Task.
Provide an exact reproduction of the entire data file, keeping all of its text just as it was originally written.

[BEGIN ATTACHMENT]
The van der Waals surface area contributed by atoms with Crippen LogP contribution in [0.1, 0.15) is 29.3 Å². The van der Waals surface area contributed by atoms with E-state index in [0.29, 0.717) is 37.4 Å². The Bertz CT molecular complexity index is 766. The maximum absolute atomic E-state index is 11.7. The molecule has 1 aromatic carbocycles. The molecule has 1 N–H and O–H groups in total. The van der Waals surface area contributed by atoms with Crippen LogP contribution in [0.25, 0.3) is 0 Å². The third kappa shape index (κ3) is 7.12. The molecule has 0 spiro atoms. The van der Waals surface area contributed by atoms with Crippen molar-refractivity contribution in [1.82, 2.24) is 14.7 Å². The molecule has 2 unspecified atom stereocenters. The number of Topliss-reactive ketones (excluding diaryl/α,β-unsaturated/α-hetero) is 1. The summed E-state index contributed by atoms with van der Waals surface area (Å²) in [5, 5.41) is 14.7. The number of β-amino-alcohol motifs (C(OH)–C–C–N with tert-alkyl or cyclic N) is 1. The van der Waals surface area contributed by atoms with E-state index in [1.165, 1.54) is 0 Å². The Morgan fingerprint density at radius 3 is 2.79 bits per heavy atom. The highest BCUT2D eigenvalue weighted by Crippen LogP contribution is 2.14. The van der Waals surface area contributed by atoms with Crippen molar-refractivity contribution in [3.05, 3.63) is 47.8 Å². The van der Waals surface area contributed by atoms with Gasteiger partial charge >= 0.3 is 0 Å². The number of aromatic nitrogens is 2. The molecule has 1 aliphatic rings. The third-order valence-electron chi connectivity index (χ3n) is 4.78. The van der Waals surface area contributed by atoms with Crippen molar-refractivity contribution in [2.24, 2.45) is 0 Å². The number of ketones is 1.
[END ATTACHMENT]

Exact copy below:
The van der Waals surface area contributed by atoms with Crippen LogP contribution in [0.1, 0.15) is 29.3 Å². The van der Waals surface area contributed by atoms with E-state index in [0.29, 0.717) is 37.4 Å². The Bertz CT molecular complexity index is 766. The maximum absolute atomic E-state index is 11.7. The molecule has 1 aromatic carbocycles. The molecule has 1 N–H and O–H groups in total. The van der Waals surface area contributed by atoms with Crippen LogP contribution in [0.25, 0.3) is 0 Å². The third kappa shape index (κ3) is 7.12. The molecule has 0 spiro atoms. The van der Waals surface area contributed by atoms with Crippen molar-refractivity contribution in [1.82, 2.24) is 14.7 Å². The molecule has 2 unspecified atom stereocenters. The number of Topliss-reactive ketones (excluding diaryl/α,β-unsaturated/α-hetero) is 1. The summed E-state index contributed by atoms with van der Waals surface area (Å²) in [5, 5.41) is 14.7. The number of β-amino-alcohol motifs (C(OH)–C–C–N with tert-alkyl or cyclic N) is 1. The van der Waals surface area contributed by atoms with E-state index in [1.165, 1.54) is 0 Å². The Morgan fingerprint density at radius 3 is 2.79 bits per heavy atom. The highest BCUT2D eigenvalue weighted by Crippen LogP contribution is 2.14. The van der Waals surface area contributed by atoms with Crippen molar-refractivity contribution in [3.05, 3.63) is 47.8 Å². The van der Waals surface area contributed by atoms with Gasteiger partial charge >= 0.3 is 0 Å². The number of aromatic nitrogens is 2. The molecule has 1 aliphatic rings. The third-order valence-electron chi connectivity index (χ3n) is 4.78. The van der Waals surface area contributed by atoms with Crippen molar-refractivity contribution in [2.24, 2.45) is 0 Å². The number of ketones is 1.